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Baudrillard, Jean

Lookup NU author(s): Professor Elaine Campbell


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Despite his numerous attempts to dismiss and distance himself from postmodernism, Jean Baudrillard (1929-2007) is repeatedly hailed, often perjoratively, as its `high priest’. Described as a nihilistic 'philosopher of ends’ and a `theorist of eschatologies’, there is much about Baudrillard’s work which aligns it with the postmodernist rejection of truth, reality, and metanarratives. Yet, this characterisation glosses over his significant contributions to social and cultural theory and his intellectual standing as a theorist of consumer culture, media and communication, techno-culture, and everyday life. Baudrillard’s work resonates across the arts, humanities and social sciences, and his original and provocative analyses are a point of reference for disciplines as diverse as photography, design studies, human geography, fine and digital arts, media studies, international relations, cultural studies, and sociology.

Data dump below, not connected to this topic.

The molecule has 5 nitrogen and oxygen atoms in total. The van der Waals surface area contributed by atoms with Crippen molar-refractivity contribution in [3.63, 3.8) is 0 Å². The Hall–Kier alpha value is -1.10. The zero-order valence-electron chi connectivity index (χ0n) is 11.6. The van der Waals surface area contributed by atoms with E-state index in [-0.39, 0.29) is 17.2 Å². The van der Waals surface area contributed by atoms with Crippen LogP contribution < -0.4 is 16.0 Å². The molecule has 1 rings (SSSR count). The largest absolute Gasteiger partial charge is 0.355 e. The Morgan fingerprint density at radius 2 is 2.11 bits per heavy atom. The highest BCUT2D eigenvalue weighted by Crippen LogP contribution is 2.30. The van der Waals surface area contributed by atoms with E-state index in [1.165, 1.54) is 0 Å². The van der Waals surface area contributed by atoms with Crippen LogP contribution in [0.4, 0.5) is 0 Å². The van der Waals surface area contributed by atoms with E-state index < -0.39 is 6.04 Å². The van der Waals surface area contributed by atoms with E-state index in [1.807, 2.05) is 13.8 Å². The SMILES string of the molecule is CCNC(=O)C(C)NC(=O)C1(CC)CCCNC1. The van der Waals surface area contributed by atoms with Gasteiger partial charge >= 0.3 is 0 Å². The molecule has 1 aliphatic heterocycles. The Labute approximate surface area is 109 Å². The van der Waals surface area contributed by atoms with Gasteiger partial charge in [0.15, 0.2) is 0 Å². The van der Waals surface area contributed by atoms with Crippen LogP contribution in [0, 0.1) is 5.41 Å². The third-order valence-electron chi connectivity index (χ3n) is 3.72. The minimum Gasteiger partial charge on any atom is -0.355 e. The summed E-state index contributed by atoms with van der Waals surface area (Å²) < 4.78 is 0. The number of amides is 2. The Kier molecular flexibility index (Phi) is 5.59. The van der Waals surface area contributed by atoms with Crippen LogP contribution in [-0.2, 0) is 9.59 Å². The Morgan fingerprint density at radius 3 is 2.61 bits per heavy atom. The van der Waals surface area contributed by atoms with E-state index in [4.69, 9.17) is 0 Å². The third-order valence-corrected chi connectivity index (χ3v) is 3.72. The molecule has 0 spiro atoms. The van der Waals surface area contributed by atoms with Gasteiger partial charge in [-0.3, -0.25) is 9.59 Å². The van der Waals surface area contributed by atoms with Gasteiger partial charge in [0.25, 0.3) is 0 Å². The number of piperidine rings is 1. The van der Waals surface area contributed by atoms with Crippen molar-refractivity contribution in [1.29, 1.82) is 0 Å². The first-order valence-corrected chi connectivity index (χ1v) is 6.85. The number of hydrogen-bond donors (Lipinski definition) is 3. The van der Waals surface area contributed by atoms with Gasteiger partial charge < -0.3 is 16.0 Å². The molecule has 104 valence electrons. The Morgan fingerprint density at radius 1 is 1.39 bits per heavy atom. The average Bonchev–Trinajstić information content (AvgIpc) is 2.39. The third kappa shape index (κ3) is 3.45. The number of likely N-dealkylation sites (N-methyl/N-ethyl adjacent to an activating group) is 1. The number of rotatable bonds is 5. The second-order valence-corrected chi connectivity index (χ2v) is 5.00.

Publication metadata

Author(s): Campbell E

Editor(s): Bryan S. Turner, Chang Kyung-Sup, Cynthia F. Epstein, Peter Kivisto, J. Michael Ryan, and William Outhwaite

Publication type: Book Chapter

Publication status: Published

Book Title: The Wiley-Blackwell Encyclopedia of Social Theory

Year: 2017

Print publication date: 20/11/2017

Online publication date: 04/12/2017

Acceptance date: 02/04/2016

Publisher: John Wiley & Sons, Ltd

Place Published: Oxford


DOI: 10.1002/9781118430873.est0571

Library holdings: Search Newcastle University Library for this item

ISBN: 9781118430873